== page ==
MPEG Streaming Text
MPEG doc#: N7515
Date: July 2005
Author: Jan van der Meer
This Specification was developed in response to the need for a generic method for coding of text at very low bitrate as one of the multimedia components within audiovisual presentations. This specification allows for example subtitles and Karaoke song texts to be coded and transported as separate text streams for presentation jointly with other components of an audiovisual presentation at bitrates that are sufficently low for use in mobile services over IP.
Coding of text streams
MPEG-4 part 17 defines Text Streams that are capable of carrying 3GPP Timed Text, as specified in 3GPP TS 26.245. To transport the text streams, a flexible framing structure is specified that can be conveniently adapted to the various transport layers, such as RTP for transport over IP and MPEG-2 Systems, for use in media such as broadcast and optical discs.
3GPP TS 26.245 defines timed text data to consist of text samples and sample descriptions, and that each text sample consists of one text string, optionally followed by one or more text modifiers. Each text string represents the characters that form the text to be displayed, while the text modifiers carry the changes that are to be applied to the text string during the time that the text is to be displayed within a text box, such as text color changes synchronized with a song for a Karaoke application.
A sample description provides global information about a text sample, for example about font(s) to be used, about the positioning of the text within the text box, the background colour of that text box, etc. Multiple sample descriptions are allowed; to each sample description (SD) an index is assigned and to each text sample the index of the applicable sample description is associated. While a sample description will typically apply to multiple text samples, to each text sample exactly one sample description applies.
Typically, a 3GPP text access unit is small, around 100 – 200 bytes, and often much smaller than the size of the packets that carry the text data across a transport network. It is therefore expected that transport systems will often aggregate multiple 3GPP text access units into one transport packet. On the other hand, 3GPP text access units can also be large, for example when scrolling horizontal text at the bottom of the screen, in which case fragmentation of 3GPP text access units may be required prior to transport. In conclusion, transport of 3GPP text access units often requires aggregation and sometimes fragmentation. So as to conveniently aggregate and fragment 3GPP text access units in a transport independent manner, this Specification defines a flexible framing structure consisting of so-called TTUs, Timed Text Units.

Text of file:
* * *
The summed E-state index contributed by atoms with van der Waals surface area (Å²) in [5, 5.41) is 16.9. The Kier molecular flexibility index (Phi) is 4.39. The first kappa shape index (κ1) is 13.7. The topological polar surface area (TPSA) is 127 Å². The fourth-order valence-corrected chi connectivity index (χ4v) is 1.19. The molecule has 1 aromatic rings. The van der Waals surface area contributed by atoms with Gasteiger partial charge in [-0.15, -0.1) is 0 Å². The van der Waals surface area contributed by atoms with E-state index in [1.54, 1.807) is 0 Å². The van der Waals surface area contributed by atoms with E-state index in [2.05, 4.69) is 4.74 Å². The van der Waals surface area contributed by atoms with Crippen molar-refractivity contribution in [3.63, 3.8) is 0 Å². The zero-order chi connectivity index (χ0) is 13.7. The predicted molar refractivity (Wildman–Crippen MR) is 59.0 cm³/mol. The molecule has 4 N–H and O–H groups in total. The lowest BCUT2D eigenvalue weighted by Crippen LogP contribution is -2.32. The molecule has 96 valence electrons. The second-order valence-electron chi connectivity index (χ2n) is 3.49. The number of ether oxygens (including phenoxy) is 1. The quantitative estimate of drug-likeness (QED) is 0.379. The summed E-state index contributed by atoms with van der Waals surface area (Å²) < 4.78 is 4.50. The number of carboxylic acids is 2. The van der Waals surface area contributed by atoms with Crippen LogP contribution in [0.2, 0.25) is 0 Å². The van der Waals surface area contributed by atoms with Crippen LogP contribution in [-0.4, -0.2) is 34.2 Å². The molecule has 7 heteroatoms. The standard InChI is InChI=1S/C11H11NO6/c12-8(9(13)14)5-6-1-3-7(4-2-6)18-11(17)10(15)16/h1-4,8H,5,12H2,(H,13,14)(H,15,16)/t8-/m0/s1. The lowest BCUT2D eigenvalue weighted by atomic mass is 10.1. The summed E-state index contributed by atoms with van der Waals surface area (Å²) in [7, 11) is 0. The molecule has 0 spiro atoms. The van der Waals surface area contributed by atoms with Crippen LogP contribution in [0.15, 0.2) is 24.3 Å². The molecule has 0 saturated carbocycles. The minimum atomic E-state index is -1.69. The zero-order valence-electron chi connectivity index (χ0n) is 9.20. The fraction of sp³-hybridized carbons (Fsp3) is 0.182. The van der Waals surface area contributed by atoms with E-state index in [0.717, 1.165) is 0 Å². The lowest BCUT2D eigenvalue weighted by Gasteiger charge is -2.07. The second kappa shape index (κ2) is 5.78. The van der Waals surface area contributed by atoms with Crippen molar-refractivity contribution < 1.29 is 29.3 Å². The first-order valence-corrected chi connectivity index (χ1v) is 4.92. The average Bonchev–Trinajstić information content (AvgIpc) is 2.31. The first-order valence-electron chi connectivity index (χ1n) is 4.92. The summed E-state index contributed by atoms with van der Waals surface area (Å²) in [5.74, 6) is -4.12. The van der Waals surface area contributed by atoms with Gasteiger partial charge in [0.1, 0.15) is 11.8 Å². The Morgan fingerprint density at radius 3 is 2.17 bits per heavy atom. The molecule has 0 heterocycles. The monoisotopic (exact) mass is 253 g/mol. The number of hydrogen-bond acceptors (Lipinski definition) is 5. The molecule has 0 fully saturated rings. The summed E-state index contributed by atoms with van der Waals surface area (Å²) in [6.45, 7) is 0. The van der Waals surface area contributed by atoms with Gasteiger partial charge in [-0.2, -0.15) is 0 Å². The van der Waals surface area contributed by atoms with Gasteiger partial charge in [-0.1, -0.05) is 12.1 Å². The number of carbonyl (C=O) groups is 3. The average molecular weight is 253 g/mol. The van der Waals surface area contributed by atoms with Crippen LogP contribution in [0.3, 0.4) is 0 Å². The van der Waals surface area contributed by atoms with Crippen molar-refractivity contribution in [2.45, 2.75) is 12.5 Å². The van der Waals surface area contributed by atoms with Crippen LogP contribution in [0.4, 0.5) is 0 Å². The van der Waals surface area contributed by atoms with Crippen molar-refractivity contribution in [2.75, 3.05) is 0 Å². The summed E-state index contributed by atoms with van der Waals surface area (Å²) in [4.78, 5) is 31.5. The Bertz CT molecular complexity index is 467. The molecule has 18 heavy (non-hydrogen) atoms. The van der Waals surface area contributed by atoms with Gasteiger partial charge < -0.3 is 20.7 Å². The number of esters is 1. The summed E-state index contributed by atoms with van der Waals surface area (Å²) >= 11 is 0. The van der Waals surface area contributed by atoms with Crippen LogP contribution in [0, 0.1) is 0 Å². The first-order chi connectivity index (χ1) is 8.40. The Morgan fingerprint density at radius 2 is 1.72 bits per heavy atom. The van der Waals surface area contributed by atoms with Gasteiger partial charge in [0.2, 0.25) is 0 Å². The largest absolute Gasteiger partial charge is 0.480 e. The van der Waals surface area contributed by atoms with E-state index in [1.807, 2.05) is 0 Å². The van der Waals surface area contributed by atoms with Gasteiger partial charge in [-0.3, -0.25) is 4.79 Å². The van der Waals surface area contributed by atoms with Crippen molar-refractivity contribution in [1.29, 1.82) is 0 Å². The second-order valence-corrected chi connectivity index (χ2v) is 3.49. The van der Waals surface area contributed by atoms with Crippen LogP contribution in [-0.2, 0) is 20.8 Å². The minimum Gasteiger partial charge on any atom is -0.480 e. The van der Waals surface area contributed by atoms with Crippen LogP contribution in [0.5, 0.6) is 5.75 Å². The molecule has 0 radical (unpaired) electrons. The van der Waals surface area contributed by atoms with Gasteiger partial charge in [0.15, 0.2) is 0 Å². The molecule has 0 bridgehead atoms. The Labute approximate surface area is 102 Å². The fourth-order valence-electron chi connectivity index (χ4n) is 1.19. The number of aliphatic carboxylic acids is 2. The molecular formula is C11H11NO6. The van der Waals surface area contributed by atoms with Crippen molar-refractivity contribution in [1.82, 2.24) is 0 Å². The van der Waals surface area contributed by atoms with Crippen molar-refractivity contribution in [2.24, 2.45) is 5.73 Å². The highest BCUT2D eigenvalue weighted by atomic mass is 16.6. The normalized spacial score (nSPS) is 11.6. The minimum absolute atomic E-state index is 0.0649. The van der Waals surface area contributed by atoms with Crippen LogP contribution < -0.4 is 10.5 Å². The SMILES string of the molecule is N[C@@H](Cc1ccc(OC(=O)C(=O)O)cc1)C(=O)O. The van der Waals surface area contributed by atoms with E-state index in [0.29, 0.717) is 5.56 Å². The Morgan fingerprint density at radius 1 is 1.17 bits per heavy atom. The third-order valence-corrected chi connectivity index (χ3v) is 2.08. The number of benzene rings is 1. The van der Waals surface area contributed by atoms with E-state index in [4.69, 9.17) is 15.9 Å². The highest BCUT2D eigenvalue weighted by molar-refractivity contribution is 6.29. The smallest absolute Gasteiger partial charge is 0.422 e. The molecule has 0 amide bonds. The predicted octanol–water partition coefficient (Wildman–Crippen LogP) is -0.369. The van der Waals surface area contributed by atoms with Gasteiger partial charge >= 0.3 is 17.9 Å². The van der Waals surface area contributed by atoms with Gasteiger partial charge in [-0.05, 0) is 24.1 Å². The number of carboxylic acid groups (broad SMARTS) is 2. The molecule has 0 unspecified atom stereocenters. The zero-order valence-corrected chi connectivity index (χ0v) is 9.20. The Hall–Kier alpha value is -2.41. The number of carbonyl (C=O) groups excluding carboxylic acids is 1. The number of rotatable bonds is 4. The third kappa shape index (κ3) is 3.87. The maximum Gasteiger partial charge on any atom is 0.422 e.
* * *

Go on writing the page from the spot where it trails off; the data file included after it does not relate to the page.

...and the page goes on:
Five different types of TTUs are defined; one for carriage of a complete 3GPP text access unit, three for carriage of text sample fragments, and one for carriage of a complete sample description, while three types are reserved for future use. Because sample descriptions are small, there is no support for carriage of sample description fragments.
The flexible framing structure provided by TTUs allows for easy and convenient adaptation to the various transport layers, while performing TTU alignment with the applied transport packets. For each transport layer the most suitable TTU structure can be chosen. For example, by using TTUs, small text samples can be aggregated into one transport packet, but TTUs can also be used to fragment text samples across multiple transport packets, while providing a reasonable level of error resilience in case of packet loss or non-recoverable packet errors. If so desired, the text data within a text access units can be re-partitioned into TTUs for most effective adaptation to other transport systems. See Figure 1. TTUs are defined for 3GPP text streams only, but comparable structures may be defined for other text streams in future versions of this Specification.
Figure 1 — Carriage of text samples and sample descriptions in 3GPP text access units and the use of TTUs for creating a 3GPP text stream
For transport over IP, RFC 3640 has been defined to transport general MPEG-4 content. RFC 3640 is also suitable to transport MPEG-4 text streams. On the other hand, in IETF also RFC xxxx has been defined. RFC xxxx directly packetizes 3GPP Timed Text data, without first constructing an MPEG-4 text stream; see figure 2.
Figure 2 ISO/IEC 14496-17 and transport of 3GPP Timed Text.
To ensure maximum interoperability, the authors of RFC xxxx and of MPEG-4 part 17 have closely collaborated. As a result, both specifications use exactly the same structure for transport of 3GPP timed text data, which allows the RTP packets payloads of RFC 3640 and RFC xxxx to be fully identical, but this is achieved only when for RFC 3640 the same packetization rules are used as defined for RFC xxxx.
Target application are in particular found in area’s with severe transmission bandwidth constraints, such as mobile services over IP. However, also services over broadband IP, over broadcast channels and over optical media may benefit from the low bandwidth at which ISO/IEC 14496-17 can provide subtitling and Karaoke song texts to customers.
|MPEG-4 part 17||ISO/IEC 14496-17: 2005, Information Technology – Coding of audio-visual objects – Part 17: Streaming Text Format|
|3GPP Timed Text||3GPP TS 26.245: 2003, Timed text format (Release 6)|
|MPEG-2 Systems||ITU-T Rec. H.262 | ISO/IEC 13818-1: Information Technology – Generic coding of moving pictures and associated audio information – Part 1: Systems|
|RFC 3640||RTP payload for transport of generic MPEG-4 content|
|RFC xxxx||RTP payload for 3GPP Timed Text|